Blog Post: Chess, Formal Logic, and Critical Thinking

Gerald Nosich
Oct 20, 2021 • 1y ago
Chess, Formal Logic, and Critical Thinking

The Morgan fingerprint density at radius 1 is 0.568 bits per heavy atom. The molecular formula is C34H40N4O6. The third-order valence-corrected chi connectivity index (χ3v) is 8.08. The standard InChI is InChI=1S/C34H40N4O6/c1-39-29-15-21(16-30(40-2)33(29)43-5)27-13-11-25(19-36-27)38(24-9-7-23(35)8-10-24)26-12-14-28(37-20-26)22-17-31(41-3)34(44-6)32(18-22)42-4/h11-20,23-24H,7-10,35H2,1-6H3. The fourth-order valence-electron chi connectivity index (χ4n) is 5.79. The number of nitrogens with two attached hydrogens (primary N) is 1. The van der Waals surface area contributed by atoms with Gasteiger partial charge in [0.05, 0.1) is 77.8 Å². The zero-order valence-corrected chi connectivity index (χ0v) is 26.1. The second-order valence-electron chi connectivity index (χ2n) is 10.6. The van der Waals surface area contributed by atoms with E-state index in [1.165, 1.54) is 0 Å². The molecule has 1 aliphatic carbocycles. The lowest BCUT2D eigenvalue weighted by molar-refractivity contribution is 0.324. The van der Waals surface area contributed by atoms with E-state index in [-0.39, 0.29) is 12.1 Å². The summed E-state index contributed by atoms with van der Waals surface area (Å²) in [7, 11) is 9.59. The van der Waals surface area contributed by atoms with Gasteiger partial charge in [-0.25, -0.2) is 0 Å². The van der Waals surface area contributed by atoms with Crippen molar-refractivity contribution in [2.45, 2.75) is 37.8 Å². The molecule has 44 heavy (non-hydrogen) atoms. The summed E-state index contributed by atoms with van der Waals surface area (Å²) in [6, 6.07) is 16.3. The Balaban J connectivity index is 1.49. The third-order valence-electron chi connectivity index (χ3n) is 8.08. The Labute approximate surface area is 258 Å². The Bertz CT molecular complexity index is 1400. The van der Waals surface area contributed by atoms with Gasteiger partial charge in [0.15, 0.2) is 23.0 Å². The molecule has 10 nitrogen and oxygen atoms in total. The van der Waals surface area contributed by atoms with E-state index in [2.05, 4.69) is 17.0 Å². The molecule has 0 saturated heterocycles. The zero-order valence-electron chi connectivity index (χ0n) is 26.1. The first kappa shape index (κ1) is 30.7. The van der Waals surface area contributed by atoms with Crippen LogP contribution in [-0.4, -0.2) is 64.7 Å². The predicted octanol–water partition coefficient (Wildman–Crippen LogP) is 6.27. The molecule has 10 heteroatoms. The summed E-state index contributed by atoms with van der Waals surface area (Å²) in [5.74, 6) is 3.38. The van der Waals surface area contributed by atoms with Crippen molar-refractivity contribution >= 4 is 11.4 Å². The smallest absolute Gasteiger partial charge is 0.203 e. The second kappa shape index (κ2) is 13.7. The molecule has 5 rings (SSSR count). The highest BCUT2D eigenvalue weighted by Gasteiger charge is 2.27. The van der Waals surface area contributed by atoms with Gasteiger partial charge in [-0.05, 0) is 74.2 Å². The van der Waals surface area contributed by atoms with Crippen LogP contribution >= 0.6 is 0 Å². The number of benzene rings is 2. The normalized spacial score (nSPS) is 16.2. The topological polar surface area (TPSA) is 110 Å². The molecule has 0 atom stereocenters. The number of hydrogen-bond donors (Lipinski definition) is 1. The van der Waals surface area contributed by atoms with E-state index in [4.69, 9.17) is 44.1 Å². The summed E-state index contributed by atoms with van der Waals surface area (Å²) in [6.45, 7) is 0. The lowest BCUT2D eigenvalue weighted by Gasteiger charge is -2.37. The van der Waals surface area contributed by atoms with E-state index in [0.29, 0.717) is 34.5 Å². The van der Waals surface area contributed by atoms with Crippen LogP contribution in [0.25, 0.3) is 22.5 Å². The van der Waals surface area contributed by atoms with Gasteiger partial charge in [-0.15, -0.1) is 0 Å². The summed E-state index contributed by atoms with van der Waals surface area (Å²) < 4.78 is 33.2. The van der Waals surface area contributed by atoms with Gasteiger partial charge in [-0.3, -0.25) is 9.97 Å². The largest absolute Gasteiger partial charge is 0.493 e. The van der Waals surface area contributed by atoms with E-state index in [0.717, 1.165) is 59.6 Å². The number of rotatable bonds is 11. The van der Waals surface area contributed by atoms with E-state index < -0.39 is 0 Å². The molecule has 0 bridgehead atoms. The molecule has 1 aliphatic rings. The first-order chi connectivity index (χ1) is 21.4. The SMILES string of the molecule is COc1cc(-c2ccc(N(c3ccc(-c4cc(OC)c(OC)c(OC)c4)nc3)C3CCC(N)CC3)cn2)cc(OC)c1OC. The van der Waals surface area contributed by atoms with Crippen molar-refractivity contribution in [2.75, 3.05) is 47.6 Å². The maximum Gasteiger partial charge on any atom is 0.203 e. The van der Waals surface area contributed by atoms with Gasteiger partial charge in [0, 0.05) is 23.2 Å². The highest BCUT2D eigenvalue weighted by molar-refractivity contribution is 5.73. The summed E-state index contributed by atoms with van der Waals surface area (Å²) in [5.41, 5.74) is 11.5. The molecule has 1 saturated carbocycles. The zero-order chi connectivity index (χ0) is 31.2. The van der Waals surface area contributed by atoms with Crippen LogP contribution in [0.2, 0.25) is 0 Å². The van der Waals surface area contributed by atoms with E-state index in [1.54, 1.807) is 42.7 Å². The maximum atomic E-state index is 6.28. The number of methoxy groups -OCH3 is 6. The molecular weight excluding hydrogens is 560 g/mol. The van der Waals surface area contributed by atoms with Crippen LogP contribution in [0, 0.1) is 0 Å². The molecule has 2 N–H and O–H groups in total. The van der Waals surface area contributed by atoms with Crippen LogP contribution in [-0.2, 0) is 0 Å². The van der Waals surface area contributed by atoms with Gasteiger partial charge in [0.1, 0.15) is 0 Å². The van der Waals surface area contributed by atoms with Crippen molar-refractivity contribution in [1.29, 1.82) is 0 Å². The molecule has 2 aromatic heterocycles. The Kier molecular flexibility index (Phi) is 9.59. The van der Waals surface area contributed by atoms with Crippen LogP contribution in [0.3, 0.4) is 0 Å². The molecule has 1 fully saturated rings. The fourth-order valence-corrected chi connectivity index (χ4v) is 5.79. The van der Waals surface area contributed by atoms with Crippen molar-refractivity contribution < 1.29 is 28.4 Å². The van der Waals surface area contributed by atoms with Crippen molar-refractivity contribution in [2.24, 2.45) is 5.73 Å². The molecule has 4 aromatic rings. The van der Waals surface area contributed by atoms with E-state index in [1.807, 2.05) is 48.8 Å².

{"ops":[{"insert":"I recently watched the movie titled "},{"attributes":{"italic":true},"insert":"Critical Thinking"},{"insert":".  To me, it seemed OK as a movie, with an overly familiar plot of an uplifting story. In the movie, a group of underprivileged high school students compete, against all odds, in chess tournaments in Florida against highly privileged students from elite schools. It is based on a true story. You can guess the ending for yourself.\n \nThe chess teacher labels his classroom “Critical Thinking.” So, internally, that is where the title of the movie comes from. But externally, the title of the movie comes from the fact that many people make a connection, both consciously and unconsciously, between chess and critical thinking. I’ve found that this or related ideas are widespread, even in educational circles. In all four editions of my second book, "},{"attributes":{"italic":true},"insert":"Learning to Think Things Through"},{"insert":", the publishers chose a chess game as their cover art. The book is on how to think critically in a field or discipline, and an implication of the cover art is that there is somehow a connection between playing chess and learning to think critically about or within biology, psychology, literature, social work, nursing, business, or dozens of other fields. \n \nLet me begin by saying that there is virtually no connection at all. Thinking critically in a field such as biology means internalizing a great number of complex concepts, reasoning through life issues in terms of biological systems, and examining innumerable assumptions and implications in any substantive biology-related issue.  Additionally, it requires keeping multiple purposes in mind (not just the one of winning the game).\n \nDon’t get me wrong.  I like chess. A lot of kids and adults play it often. And it requires a fair amount of thinking.  (At a chess-master’s level, it requires a huge amount of careful thinking.) So there’s that.\n \nBut chess is so limited that it can’t serve as an exemplar of critical thinking. Consider just two aspects of how limited it is. There are just 64 squares and the pieces can move only in prescribed ways. That is nothing like thinking critically about something important in your life. There is far more complexity in something as ordinary as writing a paragraph than there is in chess. Chess aficionados often cite the huge number of possible legal moves that can be made in chess (something like 10 to the 40"},{"attributes":{"script":"super"},"insert":"th"},{"insert":"). That’s a lot of moves. Or, more precisely: that’s a lot of moves for a "},{"attributes":{"italic":true},"insert":"board game."},{"insert":"  \n \nThink of the virtually unlimited moves you can make when writing a paragraph. To choose just the most simpleminded example: You start your paragraph with the word “The.” How many words can you choose to follow that opening? Then how many words in English could you choose for the next word? And the next word? The staff of the "},{"attributes":{"italic":true},"insert":"Oxford English Dictionary"},{"insert":" says it is not possible to count the number of words in a language, but the "},{"attributes":{"italic":true},"insert":"OED"},{"insert":" lists 171,476 headwords. Though of course many of them could not grammatically follow the “the,” a crude guess would estimate a hundred thousand that could. And starting with “The” is only one “opening” for a paragraph.  Mathematically, there are 20 possible opening moves in chess. How many opening words can you start a paragraph with? (This short blog contains XXX.) \n \nIt takes "},{"attributes":{"italic":true},"insert":"years"},{"insert":" for students to learn even the basics of writing a paragraph. I don’t mean only a creative, highly polished paragraph; I mean any fair-sized grammatical paragraph. How long does it take to learn the basics of playing chess? Two or three afternoons should be enough. (Sometimes learning legal moves for the knight takes a little longer—but not nearly as long as learning how to use a semicolon or to avoid writing “just between you and I.”)\n \nWhy then does chess seem so complicated?  I believe that, in part, it’s because we tend to overlook all those years of learning that went into learning to write simple sentences.  But more importantly, I believe it’s because we tend not to notice the enormous complexity of important everyday issues. That’s one of the reasons we hear so many simplistic ideas about how to solve political, social, economic, educational or personal problems.  Critical thinking (unlike chess) leads us to notice and then address complexities in real-life issues.\n \nA second aspect of how limited chess is as a model for critical thinking has to do with knowledge. Chess is what is called “a perfect knowledge game”: Both players have complete knowledge of where all the pieces are (in contrast to poker, say, where one player has cards that the other players can’t see).  \n \nContrast that with situations where critical thinking is essential: decisions you have to make, situations you have to navigate through, problems you have to address, relationships you want to further, novels you want to understand, fields of study you hope to grasp, …. even paragraphs you have to write.  I can’t think of a single realistic example of a critical-thinking situation where we have anything like perfect knowledge. We can’t see all the pieces, we can’t figure out all the moves, we usually can’t even specify how many “players” there are. \n \nNotice how closely the chess example is related to formal logic—still one of the most widely used approaches to teaching critical thinking. Formal logic, like chess, is a perfect knowledge game, one that allows only an extremely limited set of moves, a minuscule set of “pieces” (the logical constants) that can be manipulated only in rule-bound ways, one where you don’t have to take account of anyone’s motives or well-being.\n \nI write this in part to argue that critical thinking is not confined and delimited the way board-games are—or more centrally, how confined and delimited formal logic is.  But really my goal is larger. I don’t think that critical thinking can be taught without confronting situations that are inherently messy, situations where we have highly imperfect knowledge, where egocentricity and sociocentricity (our own as well as others’) enter in, where fairmindedness enters in an essential way.\n \nCritical thinking contains concepts and processes, traits and skills, ones that by their nature are directly relevant for addressing real-life issues, often with all the rich complexities those issues involve.\n"}]}